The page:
When I said "1 raise per year", I meant per 12 month cycle. If you go to a higher wage within that 12 month cycle then the countdown resets (this only applies to rates in the chart, not premiums like nightshift).

AccessHR's number is 1 877 807 9090. They can tell you when you get your annual raise. You should know your raise date anyway, incase you wanted to go back to RLC then you'd need to wait for your annual pay bump before doing so. It also means that if you're going into a restructure and you think you might lose your route, you'd need to bid onto a route in another station to preserve your raise countdown.

Articles 35.02-04 covers how "acting" works, 35.08(a) is the actual article referenced in the declined grievances.

Promotion: (... when moving to a higher paying position...) "The anniversary date for pay increments will change to the effective date of the movement to the new function."
Such **** bullshit.

So I got hired and then received a pay reduction, and then a pay bump back to what I was making and that counts as a raise. Pretty annoying.

Like everything else, not covered in training, not told to you by anyone.

The corporation have real scumbag tactics and are not on our side. On the other hand, the union should have a booklet or something for new hires that spells out this kind of stuff in plain language. I would never have changed from relief if I had of known this.
Sr. Member
Dec 13, 2016
750 posts
385 upvotes
Hugh Jass wrote:
Jan 13th, 2019 9:59 am
If that's true about the over assessed walks, then there's an excellent chance you'll be gaining walks. Our cut in flyer pay is making them include time value for prepping flyers. Our station is very like yours in terms of over assessed walks and we're gaining 5 full-time walks very soon, they're built, just waiting to bid.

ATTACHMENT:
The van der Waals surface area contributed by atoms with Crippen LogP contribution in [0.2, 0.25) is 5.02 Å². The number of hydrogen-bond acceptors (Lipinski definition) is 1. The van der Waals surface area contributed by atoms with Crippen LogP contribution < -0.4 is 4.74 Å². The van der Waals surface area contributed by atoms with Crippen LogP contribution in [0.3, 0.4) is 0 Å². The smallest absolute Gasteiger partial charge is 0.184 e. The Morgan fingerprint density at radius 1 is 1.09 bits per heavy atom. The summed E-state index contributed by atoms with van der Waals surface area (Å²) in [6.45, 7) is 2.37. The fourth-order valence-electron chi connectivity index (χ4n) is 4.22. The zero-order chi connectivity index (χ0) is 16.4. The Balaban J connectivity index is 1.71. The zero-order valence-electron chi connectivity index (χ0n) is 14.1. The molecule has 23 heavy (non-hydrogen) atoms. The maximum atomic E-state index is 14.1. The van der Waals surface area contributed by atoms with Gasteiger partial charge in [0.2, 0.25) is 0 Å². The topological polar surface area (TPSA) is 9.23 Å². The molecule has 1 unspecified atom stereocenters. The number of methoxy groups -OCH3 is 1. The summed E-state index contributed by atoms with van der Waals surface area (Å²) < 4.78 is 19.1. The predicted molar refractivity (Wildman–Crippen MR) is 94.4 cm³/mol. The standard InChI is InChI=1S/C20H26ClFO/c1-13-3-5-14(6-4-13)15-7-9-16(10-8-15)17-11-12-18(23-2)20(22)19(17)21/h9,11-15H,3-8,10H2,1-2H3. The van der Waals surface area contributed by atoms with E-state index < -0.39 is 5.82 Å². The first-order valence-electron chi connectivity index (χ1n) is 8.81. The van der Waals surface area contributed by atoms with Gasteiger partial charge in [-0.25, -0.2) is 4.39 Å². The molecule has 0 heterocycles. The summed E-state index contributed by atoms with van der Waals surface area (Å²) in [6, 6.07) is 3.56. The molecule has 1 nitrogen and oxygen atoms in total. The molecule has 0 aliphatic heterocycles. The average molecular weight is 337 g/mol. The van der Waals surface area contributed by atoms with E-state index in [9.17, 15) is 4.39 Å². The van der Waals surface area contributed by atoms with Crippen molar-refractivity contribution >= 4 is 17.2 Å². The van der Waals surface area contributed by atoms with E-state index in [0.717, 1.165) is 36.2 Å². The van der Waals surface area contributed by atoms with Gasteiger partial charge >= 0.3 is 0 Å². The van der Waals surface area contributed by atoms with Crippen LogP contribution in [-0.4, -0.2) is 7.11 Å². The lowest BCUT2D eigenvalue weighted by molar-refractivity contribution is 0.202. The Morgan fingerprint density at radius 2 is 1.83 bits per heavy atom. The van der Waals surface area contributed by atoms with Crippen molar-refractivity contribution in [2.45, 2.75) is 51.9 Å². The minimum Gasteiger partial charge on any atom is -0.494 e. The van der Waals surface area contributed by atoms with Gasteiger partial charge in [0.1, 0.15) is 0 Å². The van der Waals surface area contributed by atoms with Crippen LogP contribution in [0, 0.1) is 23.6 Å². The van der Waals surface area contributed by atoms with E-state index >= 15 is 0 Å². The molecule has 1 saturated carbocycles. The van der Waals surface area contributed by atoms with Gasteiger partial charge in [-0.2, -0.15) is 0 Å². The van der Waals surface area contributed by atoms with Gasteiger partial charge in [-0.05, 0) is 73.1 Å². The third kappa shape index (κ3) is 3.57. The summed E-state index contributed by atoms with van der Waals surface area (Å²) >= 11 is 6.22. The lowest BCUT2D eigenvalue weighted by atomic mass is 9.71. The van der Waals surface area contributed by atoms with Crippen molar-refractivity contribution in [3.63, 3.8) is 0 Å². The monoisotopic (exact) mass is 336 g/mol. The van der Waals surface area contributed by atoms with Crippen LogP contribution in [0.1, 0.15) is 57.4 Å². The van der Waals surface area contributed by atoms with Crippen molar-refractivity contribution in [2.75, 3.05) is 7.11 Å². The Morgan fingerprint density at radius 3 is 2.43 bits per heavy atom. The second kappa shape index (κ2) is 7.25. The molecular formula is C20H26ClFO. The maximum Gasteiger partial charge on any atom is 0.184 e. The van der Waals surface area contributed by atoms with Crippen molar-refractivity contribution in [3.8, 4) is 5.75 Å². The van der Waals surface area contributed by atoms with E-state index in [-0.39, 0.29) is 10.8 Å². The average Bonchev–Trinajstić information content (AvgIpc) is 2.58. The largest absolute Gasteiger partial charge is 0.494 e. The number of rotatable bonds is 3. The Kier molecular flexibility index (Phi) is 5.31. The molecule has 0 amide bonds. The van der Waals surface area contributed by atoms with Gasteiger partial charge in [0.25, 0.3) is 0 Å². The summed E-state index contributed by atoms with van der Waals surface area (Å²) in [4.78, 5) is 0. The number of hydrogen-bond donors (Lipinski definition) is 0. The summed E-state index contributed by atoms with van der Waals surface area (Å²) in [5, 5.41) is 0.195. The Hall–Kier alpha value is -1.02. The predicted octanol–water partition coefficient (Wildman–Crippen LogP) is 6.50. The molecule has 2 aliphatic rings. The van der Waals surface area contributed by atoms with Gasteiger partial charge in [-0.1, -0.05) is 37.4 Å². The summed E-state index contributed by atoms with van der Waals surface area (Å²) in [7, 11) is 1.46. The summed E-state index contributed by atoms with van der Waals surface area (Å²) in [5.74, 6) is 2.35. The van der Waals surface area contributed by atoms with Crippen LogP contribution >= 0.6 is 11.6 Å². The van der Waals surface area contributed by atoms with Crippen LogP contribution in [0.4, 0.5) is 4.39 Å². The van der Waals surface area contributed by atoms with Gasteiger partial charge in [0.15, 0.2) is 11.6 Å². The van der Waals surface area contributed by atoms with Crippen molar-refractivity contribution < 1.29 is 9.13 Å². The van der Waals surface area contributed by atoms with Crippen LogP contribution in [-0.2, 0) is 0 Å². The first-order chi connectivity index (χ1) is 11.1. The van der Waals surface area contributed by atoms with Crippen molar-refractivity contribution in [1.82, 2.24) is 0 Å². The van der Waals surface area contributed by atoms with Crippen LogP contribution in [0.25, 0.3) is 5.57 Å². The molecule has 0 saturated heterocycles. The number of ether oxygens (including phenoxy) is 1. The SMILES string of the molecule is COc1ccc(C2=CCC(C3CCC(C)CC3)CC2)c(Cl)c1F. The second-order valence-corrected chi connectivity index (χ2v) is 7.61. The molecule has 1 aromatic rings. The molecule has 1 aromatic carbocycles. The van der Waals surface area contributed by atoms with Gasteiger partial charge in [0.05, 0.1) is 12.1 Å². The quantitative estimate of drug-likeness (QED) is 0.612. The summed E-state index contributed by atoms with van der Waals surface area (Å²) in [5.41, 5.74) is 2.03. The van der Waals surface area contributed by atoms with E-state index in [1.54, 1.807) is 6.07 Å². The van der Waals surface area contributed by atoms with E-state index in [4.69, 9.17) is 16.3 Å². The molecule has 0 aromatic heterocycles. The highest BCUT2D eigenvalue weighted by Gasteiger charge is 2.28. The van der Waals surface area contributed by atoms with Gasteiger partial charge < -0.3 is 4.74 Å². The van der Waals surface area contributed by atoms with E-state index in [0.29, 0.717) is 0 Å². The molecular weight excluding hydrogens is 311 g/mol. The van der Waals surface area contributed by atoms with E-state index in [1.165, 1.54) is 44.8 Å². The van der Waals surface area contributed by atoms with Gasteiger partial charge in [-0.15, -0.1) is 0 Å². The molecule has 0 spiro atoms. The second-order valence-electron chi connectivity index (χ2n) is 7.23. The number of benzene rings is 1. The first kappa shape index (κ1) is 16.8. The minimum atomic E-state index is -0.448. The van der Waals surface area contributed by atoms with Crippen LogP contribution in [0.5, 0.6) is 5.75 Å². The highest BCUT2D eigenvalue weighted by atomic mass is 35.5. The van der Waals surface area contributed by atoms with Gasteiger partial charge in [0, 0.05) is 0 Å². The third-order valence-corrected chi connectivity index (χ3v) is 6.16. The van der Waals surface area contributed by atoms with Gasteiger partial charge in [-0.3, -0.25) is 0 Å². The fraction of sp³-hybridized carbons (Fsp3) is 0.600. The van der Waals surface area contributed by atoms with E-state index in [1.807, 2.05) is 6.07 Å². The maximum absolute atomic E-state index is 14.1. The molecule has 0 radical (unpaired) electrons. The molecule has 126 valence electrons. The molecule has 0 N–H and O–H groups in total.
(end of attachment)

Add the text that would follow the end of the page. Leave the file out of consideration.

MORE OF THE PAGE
Yea, another depot in our zone ended up adding 3-5 walks and they are a much smaller depot than ours.

I worry about them starting a night sorting system which might cut walks, however. I just have to make it to Fall roughly which is when I won my first relief position after becoming full time. So about 9 months.

How long does a restructure take? Another depot in our zone is just starting one so I’d guess that we might be after that.

Edit: also my walk is overassessed right now.. i guess it’s roughly half an hour over per week because that’s how much extra I get paid. We have like 70 walks. If that’s the average, then maybe it won’t add that many walks. Unless new flyer time values aren’t actually included in our current walk time values until a restructure.
Deal Guru
User avatar
Mar 8, 2002
11574 posts
2978 upvotes
GTA
jmomccxx wrote:
Jan 13th, 2019 4:28 pm


How long does a restructure take? Another depot in our zone is just starting one so I’d guess that we might be after that.

Restructures usually take a few months, lots of variables. 70 walks is quite a lot, so could take 3/4/5 months.
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Member
Oct 11, 2018
221 posts
126 upvotes
jmomccxx wrote:
Jan 13th, 2019 4:22 pm
Such **** bullshit.

So I got hired and then received a pay reduction, and then a pay bump back to what I was making and that counts as a raise. Pretty annoying.

Like everything else, not covered in training, not told to you by anyone.

The corporation have real scumbag tactics and are not on our side. On the other hand, the union should have a booklet or something for new hires that spells out this kind of stuff in plain language. I would never have changed from relief if I had of known this.
^^^This!

There are a ton more things we should know as new hires that aren't related to how to do the job. Nobody told us any of that, and without this group, I would have never known. A summary of important union related topics would have helped, or perhaps the day we spent with the rep could be extended to include other topics unrelated to H&S and more related to how pay structures and groups work.

Having said that, are terms allowed to claim EI for times when we are benched?